I didn’t know the Musketeers were that loaded- Xavier is the only double-digit team to survive the first weekend, and Chris Mack’s team did so after entering the tournament on a 4-7 lurch where three of those wins came against lowly DePaul (I have yet to check with the NCAA office, but I believe until further review one has to refer to the Blue Demons as “lowly DePaul”).  They hadn’t been the same since losing point guard Edmond Sumner and the NCAA Tournament is a guard’s game, right?  While the victory over Maryland wasn’t a complete shock their dismembering (91-66) of #3 Florida State was.  Along with fellow Big East newbie, Xavier is flying the conference banner in the regional round.

Virginia (23-11) gained the reputation as “London Perrantes plus four guys from the Y” during a stretch where they lost six of eight…and had trouble shaking that status no matter how many good games Kyle Guy and Marial Shayok produced.  Perrantes was the only Cavalier on the roster in March averaging in double figures (transfer Austin Nichols was dismissed in November after scoring 11 points in his only game for UVa)…and Saturday in the 65-39 loss to Florida the rest of the team shot 14 of 42 (33%).  Perrantes leaves Charlottesville having been the pulse of the team that averaged 28 wins and brought home the school’s second-ever ACC Tournament title.  He leaves a roster of players who need to develop over the next offseason…from Shayok and Guy to Jack Salt (the New Zealander had a season-high 10 rebounds against the Gators) and Isaiah Wilkins (limited by illness in the NCAA’s).  The only commit so far is shooting guard Marco Anthony, so the next floor general will have to come from within the ranks.  Darius Thompson, we presume?

ACC stands for Annoying Conference Collapse- nine schools made the field of 68…and one by one each went down over the weekend.  While nobody had Wake Forest or Miami making the Final Four, Louisville and Notre Dame had each been in the top ten during the regular season.  And both were gone by the end of the weekend.  Same with Florida State and…Duke?  Granted-they lost to South Carolina in Greenville, SC-but the way the Blue Devils had been playing down the stretch their faithful were confident in (and their detractors were fearful of) a Final Four run.  Only North Carolina somehow pulling victory not only out of the jaws but out of the esophagus of defeat against Arkansas kept the league from going 100% sour before the Sweet Sixteen.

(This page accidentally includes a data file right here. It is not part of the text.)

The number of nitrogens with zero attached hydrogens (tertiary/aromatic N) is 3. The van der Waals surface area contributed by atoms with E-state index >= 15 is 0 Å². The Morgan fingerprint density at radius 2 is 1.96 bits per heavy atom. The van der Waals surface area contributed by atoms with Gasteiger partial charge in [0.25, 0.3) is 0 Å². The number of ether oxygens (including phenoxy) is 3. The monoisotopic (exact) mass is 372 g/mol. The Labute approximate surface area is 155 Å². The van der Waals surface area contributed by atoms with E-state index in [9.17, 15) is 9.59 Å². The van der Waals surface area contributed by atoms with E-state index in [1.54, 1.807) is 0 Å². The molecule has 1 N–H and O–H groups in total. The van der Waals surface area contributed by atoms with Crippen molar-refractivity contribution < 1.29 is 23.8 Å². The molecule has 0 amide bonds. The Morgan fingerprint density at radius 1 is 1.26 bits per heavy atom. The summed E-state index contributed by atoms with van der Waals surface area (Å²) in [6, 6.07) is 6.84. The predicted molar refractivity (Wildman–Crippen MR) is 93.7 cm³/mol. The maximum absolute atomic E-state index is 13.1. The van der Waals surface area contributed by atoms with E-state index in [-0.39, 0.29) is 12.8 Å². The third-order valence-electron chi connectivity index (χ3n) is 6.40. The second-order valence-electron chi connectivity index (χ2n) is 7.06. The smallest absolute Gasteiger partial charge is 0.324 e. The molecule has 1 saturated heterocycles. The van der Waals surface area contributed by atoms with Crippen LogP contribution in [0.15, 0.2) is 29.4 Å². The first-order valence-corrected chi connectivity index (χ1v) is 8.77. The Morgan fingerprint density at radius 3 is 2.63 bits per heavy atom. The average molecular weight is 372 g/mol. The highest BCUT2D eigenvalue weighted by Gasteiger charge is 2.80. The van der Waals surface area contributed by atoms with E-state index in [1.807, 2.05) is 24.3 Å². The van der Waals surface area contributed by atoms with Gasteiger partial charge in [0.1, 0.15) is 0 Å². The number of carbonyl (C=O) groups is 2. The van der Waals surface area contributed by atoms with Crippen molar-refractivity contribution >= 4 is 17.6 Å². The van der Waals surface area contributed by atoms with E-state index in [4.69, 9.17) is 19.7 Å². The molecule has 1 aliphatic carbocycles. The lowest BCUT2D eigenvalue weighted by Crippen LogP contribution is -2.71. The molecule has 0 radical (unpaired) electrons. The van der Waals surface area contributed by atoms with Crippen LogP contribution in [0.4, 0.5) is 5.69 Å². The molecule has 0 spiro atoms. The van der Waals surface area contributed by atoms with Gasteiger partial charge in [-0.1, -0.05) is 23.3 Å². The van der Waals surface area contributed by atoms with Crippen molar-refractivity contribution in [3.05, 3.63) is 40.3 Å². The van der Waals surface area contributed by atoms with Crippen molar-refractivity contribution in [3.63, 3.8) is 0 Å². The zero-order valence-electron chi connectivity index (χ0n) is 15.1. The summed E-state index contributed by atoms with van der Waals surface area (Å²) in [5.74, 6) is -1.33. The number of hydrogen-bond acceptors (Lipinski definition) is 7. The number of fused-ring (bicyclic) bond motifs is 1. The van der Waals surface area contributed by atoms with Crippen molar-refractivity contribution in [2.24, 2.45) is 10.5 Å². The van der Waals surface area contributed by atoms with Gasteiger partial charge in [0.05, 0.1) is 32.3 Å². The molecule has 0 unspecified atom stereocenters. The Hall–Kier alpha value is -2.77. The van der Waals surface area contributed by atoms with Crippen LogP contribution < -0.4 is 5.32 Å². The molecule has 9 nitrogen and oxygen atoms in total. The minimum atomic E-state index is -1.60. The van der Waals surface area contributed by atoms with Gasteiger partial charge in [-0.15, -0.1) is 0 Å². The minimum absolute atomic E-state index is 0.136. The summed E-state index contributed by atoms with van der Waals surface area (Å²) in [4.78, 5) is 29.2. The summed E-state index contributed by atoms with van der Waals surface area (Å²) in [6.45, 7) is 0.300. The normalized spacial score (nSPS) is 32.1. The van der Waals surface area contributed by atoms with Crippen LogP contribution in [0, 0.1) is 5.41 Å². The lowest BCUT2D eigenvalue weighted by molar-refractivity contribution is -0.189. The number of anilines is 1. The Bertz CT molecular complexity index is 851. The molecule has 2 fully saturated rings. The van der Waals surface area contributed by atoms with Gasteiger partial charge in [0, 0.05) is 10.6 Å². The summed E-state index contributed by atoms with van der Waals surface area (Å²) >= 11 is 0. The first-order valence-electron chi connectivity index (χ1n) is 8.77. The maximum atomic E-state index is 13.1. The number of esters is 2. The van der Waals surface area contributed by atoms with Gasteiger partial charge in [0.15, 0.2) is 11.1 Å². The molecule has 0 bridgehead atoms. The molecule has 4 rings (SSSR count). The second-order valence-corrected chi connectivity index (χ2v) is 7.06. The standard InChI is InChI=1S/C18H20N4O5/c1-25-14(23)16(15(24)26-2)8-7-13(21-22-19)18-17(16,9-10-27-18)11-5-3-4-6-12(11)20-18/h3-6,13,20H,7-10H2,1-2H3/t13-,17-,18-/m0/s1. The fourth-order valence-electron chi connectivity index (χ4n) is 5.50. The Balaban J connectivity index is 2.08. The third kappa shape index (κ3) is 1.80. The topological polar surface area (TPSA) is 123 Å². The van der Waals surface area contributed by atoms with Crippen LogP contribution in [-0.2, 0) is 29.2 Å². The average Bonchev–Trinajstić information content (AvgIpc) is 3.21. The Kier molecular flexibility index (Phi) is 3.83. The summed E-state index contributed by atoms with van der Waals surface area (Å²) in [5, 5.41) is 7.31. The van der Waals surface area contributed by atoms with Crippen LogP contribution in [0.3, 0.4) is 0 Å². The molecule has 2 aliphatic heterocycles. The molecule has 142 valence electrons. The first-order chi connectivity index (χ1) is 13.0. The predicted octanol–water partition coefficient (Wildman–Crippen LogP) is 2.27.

Virginia Tech (22-11) ranked last in the ACC in rebounding…and that was before losing top rebounder Chris Clarke to a season-ending ACL injury.  So it was no surprise that the Hokies got crushed on the glass in their 84-74 defeat against Wisconsin…especially when the Badgers blew up everyone’s bracket by bouncing defending national champ Villanova two days later.  But let’s sit back for a second…Virginia Tech made the tournament for the first time in ten years.  And despite a rapidly thinning bench, coach Buzz Williams’ team entered selection Sunday having won six of nine.  While Zach LeDay and Seth Allen have played their final games in maroon and orange, there’s a solid nucleus that has plenty of starting experience (truth be told, LeDay and Allen were coming off the bench by the end of the season).  Another recruiting class for the energetic Williams comes to Blacksburg…and next winter they try to post the school’s third straight winning conference record for the firs time since 1986 (three moves ago, or when they called the Metro home).  Even with a loss to the Badgers, the Hokies’ glass is more than half-full.

From Much-Maligned to Sweet Revenge- the Big Ten was undervalued early and often this winter, culminating with a Selection Sunday slap in the face to multiple teams.  How’d they respond?  Purdue fought back the ghosts of brackets past with two solid wins (including a great punch-counterpunch victory over Iowa State) and their first Regional trip since 2010.  Michigan continued its great play that started well before its 4-0 sweep through the Big Ten Tournament (6-2 in final eight regular season games)…and bounced Oklahoma State before upsetting Louisville.  Wisconsin?  The conference runnerup after being given a #8 seed found a way to eliminate defending champ and overall number one seed Villanova.  Instead of misery this March is filled with magic for the Big Ten-as the league’s three teams alive are tied with the Big 12, Pac-12 and SEC.  Maybe it was because their tournament was held in DC…

VCU (26-9) had issues shooting the three all season…tying for 248th in Division I.  Against an underseeded St. Mary’s (the Gaels were a #7 despite finishing the regular season 22nd in the writer’s rankings) in Salt Lake City the Rams were held to 2-of-13 from outside the arc in an 85-77 loss.  One wonders what sort of seed they would have received if VCU had managed to hold off Rhode Island in the Atlantic 10 Tournament finals.  One doesn’t wonder about the force of nature that was JeQuan Lewis:  the senior went down shooting in his final game, leading the Rams with 30 points.  While the Rams return juniors Justin Tillman (2nd in the A-10 in rebounding) and Jonathan Williams (2nd on the team in assists), coach Will Wade won’t as the 34-year old wunderkind gets swept away to rebuild LSU.  Caveat Emptor:  the power conferences are littered with former VCU coaches, from Anthony Grant at Alabama to Jeff Capel at Oklahoma.  And Shaka Smart just went through an 11-22 campaign at Texas.